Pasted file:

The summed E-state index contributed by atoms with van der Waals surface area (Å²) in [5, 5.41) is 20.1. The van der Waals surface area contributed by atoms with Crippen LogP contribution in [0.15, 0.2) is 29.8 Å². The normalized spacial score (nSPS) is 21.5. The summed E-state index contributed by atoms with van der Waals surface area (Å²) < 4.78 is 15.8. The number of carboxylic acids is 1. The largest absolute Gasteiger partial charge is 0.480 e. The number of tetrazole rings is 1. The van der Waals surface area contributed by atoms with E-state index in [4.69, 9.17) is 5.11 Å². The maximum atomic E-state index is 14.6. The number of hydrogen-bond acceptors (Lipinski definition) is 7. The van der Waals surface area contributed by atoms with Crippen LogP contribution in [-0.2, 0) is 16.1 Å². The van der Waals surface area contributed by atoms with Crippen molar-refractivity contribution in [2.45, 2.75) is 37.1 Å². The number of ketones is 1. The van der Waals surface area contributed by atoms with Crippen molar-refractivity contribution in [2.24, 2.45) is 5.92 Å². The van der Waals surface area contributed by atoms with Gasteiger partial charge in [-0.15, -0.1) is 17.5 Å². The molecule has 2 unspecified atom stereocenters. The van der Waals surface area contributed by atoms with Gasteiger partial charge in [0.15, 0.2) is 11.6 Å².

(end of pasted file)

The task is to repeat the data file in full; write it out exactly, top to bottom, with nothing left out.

The summed E-state index contributed by atoms with van der Waals surface area (Å²) in [5, 5.41) is 20.1. The van der Waals surface area contributed by atoms with Crippen LogP contribution in [0.15, 0.2) is 29.8 Å². The normalized spacial score (nSPS) is 21.5. The summed E-state index contributed by atoms with van der Waals surface area (Å²) < 4.78 is 15.8. The number of carboxylic acids is 1. The largest absolute Gasteiger partial charge is 0.480 e. The number of tetrazole rings is 1. The van der Waals surface area contributed by atoms with E-state index in [4.69, 9.17) is 5.11 Å². The maximum atomic E-state index is 14.6. The number of hydrogen-bond acceptors (Lipinski definition) is 7. The van der Waals surface area contributed by atoms with Crippen LogP contribution in [-0.2, 0) is 16.1 Å². The van der Waals surface area contributed by atoms with Crippen molar-refractivity contribution in [2.45, 2.75) is 37.1 Å². The number of ketones is 1. The van der Waals surface area contributed by atoms with Crippen molar-refractivity contribution in [2.24, 2.45) is 5.92 Å². The van der Waals surface area contributed by atoms with Gasteiger partial charge in [-0.15, -0.1) is 17.5 Å². The molecule has 2 unspecified atom stereocenters. The van der Waals surface area contributed by atoms with Gasteiger partial charge in [0.15, 0.2) is 11.6 Å².